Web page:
Daily Archives: December 17, 2010

Karma Naach: Sambalpuri Folk Dance

Karma Naach is Sambalpuri Folk Dance. Karam or Karma literally means ‘fate’ in Kosli (Sambalpuri language). This pastoral Sambalpuri folk dance is performed during the worship of the god or goddess of fate (Karam Devta or Karamsani Devi), whom the people consider the cause of good and bad fortune. It begins from Bhadra Shukla Ekadasi (eleventh day of the full tmoon of the month of Bhadra) and lasts for several days.

This is popular among the scheduled class tribes (e.g., the Binjhal, Kharia, Kisan and Kol) in the districts of Balangir, Kalahandi, Sundargarh, Sambalpur and Mayurbhanj. This dance is in honour of Karamsani, the deity who bestows children and good crops.

After the puja is done it is followed by singing and dancing in accompaniment of drum (maandal), cymbal, etc. The dance performance full of vigour and energy combined with charm of the youth decked with colourful costumes in exuberance of red cloth, set in peacock feathers, skillfully designed ornaments made of small conch shells, brings the onlookers as well as the performers to a mood of trance and ecstasy. Everyone takes part and continues to engross themselves for the whole night.

The skillful movement of the boys with mirrors in hand indicates the traditional pattern of love-making in course of dancing and singing. The dance is performed sometimes by boys in group, sometimes by girls in group and sometimes both together. The subject matter of songs constitutes the description of nature, invocation to Karmasani, desires, aspiration of people, love and humour.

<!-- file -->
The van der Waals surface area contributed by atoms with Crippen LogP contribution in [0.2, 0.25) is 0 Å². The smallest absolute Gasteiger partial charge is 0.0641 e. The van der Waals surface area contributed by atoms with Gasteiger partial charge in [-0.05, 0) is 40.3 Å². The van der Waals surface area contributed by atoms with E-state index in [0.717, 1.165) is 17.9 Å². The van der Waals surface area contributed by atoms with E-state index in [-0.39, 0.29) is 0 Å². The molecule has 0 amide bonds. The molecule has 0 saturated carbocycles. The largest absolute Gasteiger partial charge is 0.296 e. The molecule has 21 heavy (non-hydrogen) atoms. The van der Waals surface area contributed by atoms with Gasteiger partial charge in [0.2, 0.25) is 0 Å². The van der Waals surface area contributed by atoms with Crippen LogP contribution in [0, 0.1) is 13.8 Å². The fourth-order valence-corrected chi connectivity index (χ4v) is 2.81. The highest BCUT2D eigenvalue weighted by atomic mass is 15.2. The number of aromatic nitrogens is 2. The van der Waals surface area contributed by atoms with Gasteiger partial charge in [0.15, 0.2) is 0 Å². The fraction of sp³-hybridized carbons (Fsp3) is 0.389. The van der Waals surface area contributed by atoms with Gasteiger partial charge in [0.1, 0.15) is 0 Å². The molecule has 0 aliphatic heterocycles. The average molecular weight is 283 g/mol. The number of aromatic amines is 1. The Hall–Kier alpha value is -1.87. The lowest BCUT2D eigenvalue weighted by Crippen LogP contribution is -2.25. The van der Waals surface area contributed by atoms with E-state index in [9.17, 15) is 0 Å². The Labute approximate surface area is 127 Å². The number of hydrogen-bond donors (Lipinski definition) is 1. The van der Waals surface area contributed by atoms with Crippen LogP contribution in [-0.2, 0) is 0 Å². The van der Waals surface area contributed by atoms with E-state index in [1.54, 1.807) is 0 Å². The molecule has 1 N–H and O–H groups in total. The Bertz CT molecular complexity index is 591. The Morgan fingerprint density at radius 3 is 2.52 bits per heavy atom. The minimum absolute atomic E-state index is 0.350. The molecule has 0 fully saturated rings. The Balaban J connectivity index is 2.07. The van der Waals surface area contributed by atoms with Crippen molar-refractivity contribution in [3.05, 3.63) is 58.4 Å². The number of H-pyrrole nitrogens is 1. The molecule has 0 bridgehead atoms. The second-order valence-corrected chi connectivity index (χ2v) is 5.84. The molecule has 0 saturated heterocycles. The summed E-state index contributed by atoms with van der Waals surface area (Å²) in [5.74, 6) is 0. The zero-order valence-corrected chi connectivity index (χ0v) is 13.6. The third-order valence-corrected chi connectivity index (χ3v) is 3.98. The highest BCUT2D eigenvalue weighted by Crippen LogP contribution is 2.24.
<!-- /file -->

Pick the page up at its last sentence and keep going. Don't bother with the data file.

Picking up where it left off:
DALKHAI DANCE

Though Dusserah is the occasion of Dalkhai the most popular folk-dance of western Orissa, its performance is very common on all other festivals such as Bhaijauntia, Phangun Puni, Nuakhai etc. This is mostly danced by young women of Binjhal, Kuda, Mirdha, Sama and some other tribes of Sambalpur, Bolangir, Sundargarh and Dhenkanal districts of Orissa in which men join them as drummers and musicians. The dance is accompanied by a rich orchestra of folk music played by a number of instruments known as Dhol, Nisan (a typically giant sized drum made of iron case), Tamki (a tiny one sided drum 6″ in diameter played by two sticks), Tasa (a one sided drum) and Mahuri. However, the Dhol player controls the tempo while dancing in front of the girls. It is known as Dalkhai because in the beginning and end of every stanza the word is used as an address to a girl friend.

The love story of Radha and Krishna, the episodes from Ramayana and Mahabaharata, the description of natural scenery are represented through the songs. The young women dance and sing intermittently. The songs are of special variety with the additive ‘Dalkhai Bo’ which is an address to a girl-friend. While dancing to the uncanny rhythms of the Dhol, they place the legs close together and bend the knees. In another movement they move forward and backward in a half-sitting position. Sometimes they make concentric circles clock-wise and anti-clock-wise.

The women generally dress themselves with the colourful Sambalpuri Sari and wear a scarf on the shoulders holding the ends below in both the hands. Bedecked with traditional jewelry their robust framers sustain the strains of the dance for long hours. The Dalkhai dance has several adjunctive forms known as Mayalajada, Rasarkeli, Gunji kuta, Jamudali, Banki, Jhulki, Sainladi etc. On account of its style,theme and performance Dalkhai is basically a secular form.

A short film on Sambalpuri Dance (DALKHAI)